Commentary: Supporting Virginia seniors, not Pharmaceutical Companies

FREDERICKSBURG FREE LANCE-STAR, REP. ABIGAIL SPANBERGER

RIGHT NOW, a 66-year-old woman on Medicare living in the Fredericksburg area may pay more than $12,000 in annual out-of-pocket costs for the medication she needs to fight breast cancer. Our neighbors living with multiple sclerosis have seen the cost of the medications they rely on to treat relapses of their condition rise from $40 in 2001 to $40,000 in 2022. A 70-year-old senior on a typical Medicare Part D plan could spend more than $1,100 out of pocket on 12 refills of insulin to manage his Type 2 diabetes. And these prices are going up.

For decades, price increases have shown no signs of stopping. And large, multinational pharmaceutical companies have shown no signs of changing their tune.

The prices these companies set for prescription drugs have far outpaced the rate of inflation every year from 2006 to 2020. Just this year, pharmaceutical companies have already hiked the price of more than 1,000 medications—with little to no explanation to American consumers. A 2020 congressional investigation revealed that pharmaceutical giant Amgen had repeatedly hiked prices on a common arthritis medication—just so the company would hit revenue targets and trigger bonuses for executives. According to the report, the drug’s price had risen 486% by 2020 compared to when it was first available. And the price has continued to rise since then.

I’ve heard heartbreaking stories from Virginians about the impacts of these unnecessary price hikes. They deserve actions that will lower drug costs now more than ever.

Last month, I voted with my colleagues in the U.S. House and U.S. Senate to send new legislation—the Inflation Reduction Act—to the president’s desk. This new law’s provisions side with Virginia’s and America’s seniors, not the pharmaceutical companies that are contributing to inflation.

Virginia’s Medicare beneficiaries are paying thousands upon thousands of dollars every year for the prescription medication they need—in many cases the medication they need to survive. These high prices are forcing them to make difficult financial decisions.

This bill makes real progress in providing them with relief. The Inflation Reduction Act will cap out-of-pocket drug costs for Medicare beneficiaries at $2,000 per year beginning in 2025. And if you are a senior on Medicare who is living with diabetes, this legislation will cap your monthly insulin co-pay at $35 dollars beginning in January 2023. For seniors living on a fixed income, these savings will make a big difference for their budgets and peace of mind.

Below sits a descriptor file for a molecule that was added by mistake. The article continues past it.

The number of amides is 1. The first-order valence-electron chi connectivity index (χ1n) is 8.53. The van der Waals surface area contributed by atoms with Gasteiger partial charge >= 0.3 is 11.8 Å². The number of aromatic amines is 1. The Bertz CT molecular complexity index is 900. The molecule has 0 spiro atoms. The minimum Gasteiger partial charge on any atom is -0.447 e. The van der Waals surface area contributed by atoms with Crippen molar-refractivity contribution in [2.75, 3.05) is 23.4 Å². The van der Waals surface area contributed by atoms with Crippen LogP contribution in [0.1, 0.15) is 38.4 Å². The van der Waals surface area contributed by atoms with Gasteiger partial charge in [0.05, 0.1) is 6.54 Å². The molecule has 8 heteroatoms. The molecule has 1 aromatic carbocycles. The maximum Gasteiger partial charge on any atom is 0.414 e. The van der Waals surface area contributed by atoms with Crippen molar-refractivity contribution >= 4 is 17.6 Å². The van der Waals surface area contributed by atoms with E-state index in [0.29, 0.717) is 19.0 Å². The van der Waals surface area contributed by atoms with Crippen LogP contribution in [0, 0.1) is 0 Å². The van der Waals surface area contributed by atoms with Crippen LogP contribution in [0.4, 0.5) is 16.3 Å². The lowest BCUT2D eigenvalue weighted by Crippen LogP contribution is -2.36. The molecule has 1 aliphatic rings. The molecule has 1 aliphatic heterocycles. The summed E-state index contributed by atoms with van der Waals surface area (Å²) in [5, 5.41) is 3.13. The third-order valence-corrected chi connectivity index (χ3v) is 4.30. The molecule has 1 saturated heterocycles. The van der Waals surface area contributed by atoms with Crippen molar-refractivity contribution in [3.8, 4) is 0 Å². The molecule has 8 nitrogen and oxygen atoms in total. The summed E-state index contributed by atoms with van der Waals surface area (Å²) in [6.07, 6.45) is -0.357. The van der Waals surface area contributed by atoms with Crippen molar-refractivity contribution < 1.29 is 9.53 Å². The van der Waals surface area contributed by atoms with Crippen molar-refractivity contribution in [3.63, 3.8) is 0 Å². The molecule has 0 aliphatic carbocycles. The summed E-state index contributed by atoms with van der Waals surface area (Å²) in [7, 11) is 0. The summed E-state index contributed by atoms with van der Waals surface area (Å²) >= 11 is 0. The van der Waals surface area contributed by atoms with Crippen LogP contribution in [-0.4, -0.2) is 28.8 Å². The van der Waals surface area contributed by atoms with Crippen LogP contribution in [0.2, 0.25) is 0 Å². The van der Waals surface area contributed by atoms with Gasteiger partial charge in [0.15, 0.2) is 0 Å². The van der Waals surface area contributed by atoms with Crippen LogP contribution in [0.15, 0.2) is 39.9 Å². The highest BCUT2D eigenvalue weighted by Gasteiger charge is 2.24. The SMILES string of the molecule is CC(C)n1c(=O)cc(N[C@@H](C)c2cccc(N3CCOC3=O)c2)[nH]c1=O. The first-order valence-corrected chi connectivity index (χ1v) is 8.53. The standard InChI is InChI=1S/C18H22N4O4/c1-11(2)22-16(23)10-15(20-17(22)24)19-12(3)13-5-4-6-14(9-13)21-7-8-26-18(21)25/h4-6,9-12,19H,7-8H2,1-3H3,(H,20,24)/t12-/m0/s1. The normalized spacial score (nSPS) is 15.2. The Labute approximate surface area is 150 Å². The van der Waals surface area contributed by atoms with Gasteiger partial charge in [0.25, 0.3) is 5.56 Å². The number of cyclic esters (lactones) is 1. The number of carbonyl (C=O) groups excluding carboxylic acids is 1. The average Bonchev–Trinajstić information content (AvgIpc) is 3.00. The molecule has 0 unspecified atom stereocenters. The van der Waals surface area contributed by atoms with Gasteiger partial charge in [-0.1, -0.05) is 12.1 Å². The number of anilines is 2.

In conversations with Virginians, I also consistently hear about the need to give Medicare the power to negotiate drug prices.

Medicare has long been prohibited—by law—from negotiating the prices it pays to drugmakers for medications, meaning prices stay high for seniors. Pharmaceutical industry executives have been using this loophole to keep prices high and drive them even higher. This legislation will finally give Medicare the power to negotiate—an effective tool for lowering costs and saving Virginians money.

Alongside astronomical prescription drug price increases, Virginians have also seen their Medicare premiums sharply rise year after year. With no ability to push back, Medicare has been forced to pay high prices for prescription drugs and raise premiums to cover costs. By allowing the program to negotiate for lower prices, this legislation empowers Medicare to reduce costs and premiums for every Virginia senior who depends on the program.

But this law goes even further to lower costs for Medicare beneficiaries. Since arriving in Congress, I have heard from seniors who have had trouble affording the vaccinations they need to protect themselves. Now, the Inflation Reduction Act makes recommended vaccines—like the shingles vaccine—free under Medicare Part D beginning in January 2023.

Additionally, this law takes immediate actions to penalize the drug companies that are responsible for jacking up drug prices. Now, if companies increase the cost of their drugs more than the rate of inflation, they are required to cough up rebates to Medicare and give that money back to seniors. I’m proud to deliver this long overdue level of accountability.

No Virginian should be skipping a meal, canceling a trip to see their kids and grandkids, considering a bus trip to Canada, or missing a mortgage payment—just so they can afford their medication. The Inflation Reduction Act moves our Commonwealth substantially closer to a stronger, healthier, and more affordable future—one that benefits Virginia’s seniors, not just the pharmaceutical companies.

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